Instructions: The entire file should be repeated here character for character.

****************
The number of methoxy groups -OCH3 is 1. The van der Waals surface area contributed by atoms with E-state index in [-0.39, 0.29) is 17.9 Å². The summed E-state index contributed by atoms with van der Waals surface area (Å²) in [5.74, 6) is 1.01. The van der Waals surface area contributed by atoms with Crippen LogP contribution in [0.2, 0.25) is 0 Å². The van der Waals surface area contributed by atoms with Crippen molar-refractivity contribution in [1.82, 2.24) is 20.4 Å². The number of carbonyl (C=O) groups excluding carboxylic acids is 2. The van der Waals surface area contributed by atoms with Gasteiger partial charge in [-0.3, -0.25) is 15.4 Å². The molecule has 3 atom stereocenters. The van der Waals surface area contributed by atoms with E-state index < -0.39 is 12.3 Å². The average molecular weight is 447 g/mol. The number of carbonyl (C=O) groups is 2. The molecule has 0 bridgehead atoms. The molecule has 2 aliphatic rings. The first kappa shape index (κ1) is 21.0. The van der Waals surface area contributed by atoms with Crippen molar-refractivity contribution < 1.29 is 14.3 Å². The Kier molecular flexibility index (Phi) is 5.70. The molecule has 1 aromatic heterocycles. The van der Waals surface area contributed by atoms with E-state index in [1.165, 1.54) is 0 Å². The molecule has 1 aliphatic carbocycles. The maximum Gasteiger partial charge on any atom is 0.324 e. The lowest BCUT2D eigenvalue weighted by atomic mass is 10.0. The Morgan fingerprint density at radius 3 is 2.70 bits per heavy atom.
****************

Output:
The number of methoxy groups -OCH3 is 1. The van der Waals surface area contributed by atoms with E-state index in [-0.39, 0.29) is 17.9 Å². The summed E-state index contributed by atoms with van der Waals surface area (Å²) in [5.74, 6) is 1.01. The van der Waals surface area contributed by atoms with Crippen LogP contribution in [0.2, 0.25) is 0 Å². The van der Waals surface area contributed by atoms with Crippen molar-refractivity contribution in [1.82, 2.24) is 20.4 Å². The number of carbonyl (C=O) groups excluding carboxylic acids is 2. The van der Waals surface area contributed by atoms with Gasteiger partial charge in [-0.3, -0.25) is 15.4 Å². The molecule has 3 atom stereocenters. The van der Waals surface area contributed by atoms with E-state index < -0.39 is 12.3 Å². The average molecular weight is 447 g/mol. The number of carbonyl (C=O) groups is 2. The molecule has 0 bridgehead atoms. The molecule has 2 aliphatic rings. The first kappa shape index (κ1) is 21.0. The van der Waals surface area contributed by atoms with Crippen molar-refractivity contribution < 1.29 is 14.3 Å². The Kier molecular flexibility index (Phi) is 5.70. The molecule has 1 aromatic heterocycles. The van der Waals surface area contributed by atoms with E-state index in [1.165, 1.54) is 0 Å². The molecule has 1 aliphatic carbocycles. The maximum Gasteiger partial charge on any atom is 0.324 e. The lowest BCUT2D eigenvalue weighted by atomic mass is 10.0. The Morgan fingerprint density at radius 3 is 2.70 bits per heavy atom.